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Infertility: It made me forget the sugar.

[Happy NIAW. At least this year PETA is not being a huge asshole.]

I needed two items from the baking aisle. I was selecting some cornmeal when the conversation nearby got loud enough to intrude upon my consciousness.

How are you FEELING?!? Oh, fine, fine. You look greaaaaaat! When are you due? June 10th. Oh wow, so soon! Blah blah blah…

A sidelong glance showed me a lots-younger-than-me woman with a toddler in her cart (uh, the part of the cart where kids sit–they don’t sell toddlers or anything) and a great big belly. I was swept by a familiar sadness. Wistfulness. Yearning. Envy.


Most of the time I think of myself as parenting after infertility. An experience, rather than a state. This has to do with the particulars of my case–I seem to have been repairable. And while I expected to go through the experience again (starting right about now–we’d planned to start trying again in March, so I should be wondering if it was ever going to fucking work), I haven’t had to so far. Plus getting accidentally knocked up makes it feel extra implausible to consider myself part of an infertile couple.

And I know my reaction to that belly was just the result of conditioning. Certain stimuli are going to be painful for reasons that have little to do with logic.* It’s not mysterious.

So I looked down at my own perfectly nice fetus-filled belly, laughed at myself, and chose my cornmeal.

But while putting the groceries away, I remembered: SUGAR. Fuck.

Yeah, it’s a trivial example, but it was a reminder. For me it may have been an experience and not a state, but experiences alter us forever.




*I’ve often thought that if I wanted to do research on the psychological effects of infertility, I’d start by examining responses to  the emotional Stroop among different groups of women who have had experiences of IF and loss. I’d be curious to compare responses among women still trying to conceive (and various durations and experiences therein), living childfree, parenting…How fascinating would it be if the average response among women who have been parenting for years still looked like that of women who are currently struggling… How cool would it be if the response could be reduced by, for example, therapy, or…blogging! (And hey, maybe my research could be used to create a scale according to which we could finally measure how much we’ve suffered so we could all stop pretending that we don’t believe in the Pain Olympics. So tired of those women with fifty dead babies pretending they’ve hurt like I’ve hurt.**)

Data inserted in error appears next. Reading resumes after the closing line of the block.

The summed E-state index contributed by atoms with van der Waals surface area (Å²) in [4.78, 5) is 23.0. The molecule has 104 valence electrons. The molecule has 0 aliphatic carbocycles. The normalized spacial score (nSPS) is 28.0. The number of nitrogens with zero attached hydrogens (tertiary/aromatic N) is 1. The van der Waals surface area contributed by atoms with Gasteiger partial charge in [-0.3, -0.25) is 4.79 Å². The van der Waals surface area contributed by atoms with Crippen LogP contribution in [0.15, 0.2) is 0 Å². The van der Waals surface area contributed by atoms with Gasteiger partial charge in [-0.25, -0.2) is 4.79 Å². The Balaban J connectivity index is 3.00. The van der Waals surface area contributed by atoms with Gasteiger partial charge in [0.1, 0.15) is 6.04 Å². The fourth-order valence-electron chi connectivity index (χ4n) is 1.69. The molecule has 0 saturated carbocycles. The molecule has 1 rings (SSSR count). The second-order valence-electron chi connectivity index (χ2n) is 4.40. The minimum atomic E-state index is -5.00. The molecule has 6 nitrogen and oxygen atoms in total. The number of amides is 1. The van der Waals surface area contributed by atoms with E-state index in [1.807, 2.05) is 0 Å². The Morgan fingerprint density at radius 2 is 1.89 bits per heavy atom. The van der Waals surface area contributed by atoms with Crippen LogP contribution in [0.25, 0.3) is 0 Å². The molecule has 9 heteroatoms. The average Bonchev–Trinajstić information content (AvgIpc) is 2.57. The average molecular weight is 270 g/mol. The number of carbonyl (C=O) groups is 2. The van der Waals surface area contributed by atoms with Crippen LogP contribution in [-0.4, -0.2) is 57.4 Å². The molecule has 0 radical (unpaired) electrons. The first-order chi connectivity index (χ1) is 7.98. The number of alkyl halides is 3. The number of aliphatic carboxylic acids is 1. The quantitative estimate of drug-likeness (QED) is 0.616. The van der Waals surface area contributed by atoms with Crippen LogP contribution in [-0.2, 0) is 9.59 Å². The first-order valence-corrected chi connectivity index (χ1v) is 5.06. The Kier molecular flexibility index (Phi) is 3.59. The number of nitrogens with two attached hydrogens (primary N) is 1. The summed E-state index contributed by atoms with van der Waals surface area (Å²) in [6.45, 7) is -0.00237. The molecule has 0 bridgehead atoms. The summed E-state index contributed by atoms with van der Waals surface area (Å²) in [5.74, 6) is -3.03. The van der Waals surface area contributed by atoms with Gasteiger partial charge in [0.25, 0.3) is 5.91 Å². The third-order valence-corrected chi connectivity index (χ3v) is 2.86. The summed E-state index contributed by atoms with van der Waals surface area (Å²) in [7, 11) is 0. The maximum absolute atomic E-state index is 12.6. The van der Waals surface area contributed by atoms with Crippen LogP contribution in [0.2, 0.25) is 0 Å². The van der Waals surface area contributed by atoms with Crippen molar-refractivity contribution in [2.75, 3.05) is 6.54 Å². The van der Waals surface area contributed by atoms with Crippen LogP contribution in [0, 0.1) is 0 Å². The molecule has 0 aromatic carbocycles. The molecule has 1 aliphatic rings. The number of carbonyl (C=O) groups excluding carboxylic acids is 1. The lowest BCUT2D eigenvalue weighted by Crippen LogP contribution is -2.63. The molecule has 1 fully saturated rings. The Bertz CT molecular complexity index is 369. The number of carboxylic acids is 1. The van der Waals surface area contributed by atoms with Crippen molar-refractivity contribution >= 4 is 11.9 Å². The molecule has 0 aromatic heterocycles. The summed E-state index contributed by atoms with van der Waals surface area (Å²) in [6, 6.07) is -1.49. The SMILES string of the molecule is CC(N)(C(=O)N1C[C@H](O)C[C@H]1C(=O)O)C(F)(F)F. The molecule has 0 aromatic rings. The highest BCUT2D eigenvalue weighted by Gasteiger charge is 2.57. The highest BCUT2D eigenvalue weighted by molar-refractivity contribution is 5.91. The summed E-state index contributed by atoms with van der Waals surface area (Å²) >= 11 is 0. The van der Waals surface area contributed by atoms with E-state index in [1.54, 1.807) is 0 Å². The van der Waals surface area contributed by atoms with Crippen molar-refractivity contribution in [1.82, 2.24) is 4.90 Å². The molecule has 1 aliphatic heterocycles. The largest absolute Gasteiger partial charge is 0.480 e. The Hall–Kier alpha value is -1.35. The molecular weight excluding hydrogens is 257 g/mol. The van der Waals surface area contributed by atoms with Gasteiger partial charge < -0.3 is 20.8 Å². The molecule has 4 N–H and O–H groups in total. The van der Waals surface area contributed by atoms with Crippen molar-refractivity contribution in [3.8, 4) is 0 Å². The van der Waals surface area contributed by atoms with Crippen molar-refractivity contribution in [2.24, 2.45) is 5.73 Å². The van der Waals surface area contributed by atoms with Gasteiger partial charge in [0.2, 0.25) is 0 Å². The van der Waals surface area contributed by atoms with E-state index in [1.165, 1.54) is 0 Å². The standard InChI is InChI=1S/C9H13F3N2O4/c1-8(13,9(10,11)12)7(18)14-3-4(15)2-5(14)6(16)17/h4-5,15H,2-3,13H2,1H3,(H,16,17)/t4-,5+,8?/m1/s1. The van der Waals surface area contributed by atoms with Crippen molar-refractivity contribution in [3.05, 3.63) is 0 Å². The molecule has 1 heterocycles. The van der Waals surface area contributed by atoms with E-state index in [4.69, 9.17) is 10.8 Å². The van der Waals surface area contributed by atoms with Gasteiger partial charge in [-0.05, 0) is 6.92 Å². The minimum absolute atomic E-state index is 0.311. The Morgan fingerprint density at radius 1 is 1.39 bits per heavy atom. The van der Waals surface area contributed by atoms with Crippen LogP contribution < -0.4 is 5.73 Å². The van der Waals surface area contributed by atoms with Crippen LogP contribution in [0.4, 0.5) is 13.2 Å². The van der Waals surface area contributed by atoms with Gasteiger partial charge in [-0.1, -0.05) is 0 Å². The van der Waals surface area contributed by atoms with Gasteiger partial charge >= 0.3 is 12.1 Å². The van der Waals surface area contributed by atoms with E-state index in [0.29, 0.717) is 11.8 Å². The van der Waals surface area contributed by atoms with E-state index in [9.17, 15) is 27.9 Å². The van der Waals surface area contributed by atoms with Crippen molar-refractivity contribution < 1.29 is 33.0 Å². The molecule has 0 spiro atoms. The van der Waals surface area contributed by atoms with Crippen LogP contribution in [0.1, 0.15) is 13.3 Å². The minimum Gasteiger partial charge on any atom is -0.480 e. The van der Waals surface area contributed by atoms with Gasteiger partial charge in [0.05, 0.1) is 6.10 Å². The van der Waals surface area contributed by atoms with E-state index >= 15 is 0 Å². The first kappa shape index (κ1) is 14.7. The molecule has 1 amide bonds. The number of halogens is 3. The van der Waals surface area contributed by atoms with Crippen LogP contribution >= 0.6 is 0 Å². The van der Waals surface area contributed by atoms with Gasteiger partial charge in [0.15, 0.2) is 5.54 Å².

**I can’t imagine that anyone would mistake this black humor for seriousness, but perhaps best not to take chances.

8 Comments Post a comment
  1. I will back the research and find sponsors only if the Pain Olympics are held every year with awards. Now THAT seems like something worth winning! (Absolutely kidding on that.)

    Someone has said that Infertility is like being a military veteran. You might not be in active duty, but you recognize civilians when you see them. Clearly those ladies were civilians. I am huge and still feel yearning and envy when I overhear other conversations between a suspected easy preggo and a non-preggo. I also suspect that your conversation took place at a WF. Which makes it more irksome when that happens in that store for me. It’s a totally unreasonable reaction on my part.

    April 25, 2012
  2. Trivial? Maybe. But sugar is a very important ingredient in certain recipes (many of the ones that I love).
    I guess that I am also in the experience-not-a-state category but I think that many of us are evidence supporting the fact that there is an after-if-state that profoundly affects the lives of many of those who seem to have moved on.

    April 25, 2012
  3. SRB #

    Ah, fuck the sugar. You’re sweet enough already.

    I’d be happy to donate my technical medical/clinical writing skillz to the cause. Having (ironically) worked on patient info materials for IVF protocols, I can attest to the fact that their is precious little (useable) research on the emotional and psychological impact of infertility. Which, frankly, is astonishing.

    April 25, 2012
    • SRB #

      Ugh. *there. My skillz do not include proofreading.

      April 25, 2012
  4. It is a hard mentality to get “over”….basically not sure we will ever truly get over it. Here I sit with a beautiful little man in my arms everyday and I still can’t help thinking that I am broken. I am constantly reminding myself how fortunate I am and how technically I am fertile now….it’s just rough and I know my experience is miniscule compared to some women.

    April 25, 2012
  5. Oak #

    See? The asterisk is the perfect vehicle with which to denote sarcasm. You know you love it.

    And yeah, I think you should get going on that study in all your infinite free time. Ready? Go!

    April 25, 2012
  6. I don’t think there is any number of babies that can erase the pain that we infertiles have gone through. I am forever scarred, and honestly I think it makes me a better person having gone through it! Imagine how ungrateful I would be if little Alex showed up in my life with barely any effort!

    And you crack me up – how sad is it that you have to make sure you’re perfectly clear in your sarcasm…

    April 26, 2012
  7. I’d have forgotten the sugar, too. And – like you – I’m sometimes amazed at how I can be returned to that wistful state so easily.

    April 27, 2012

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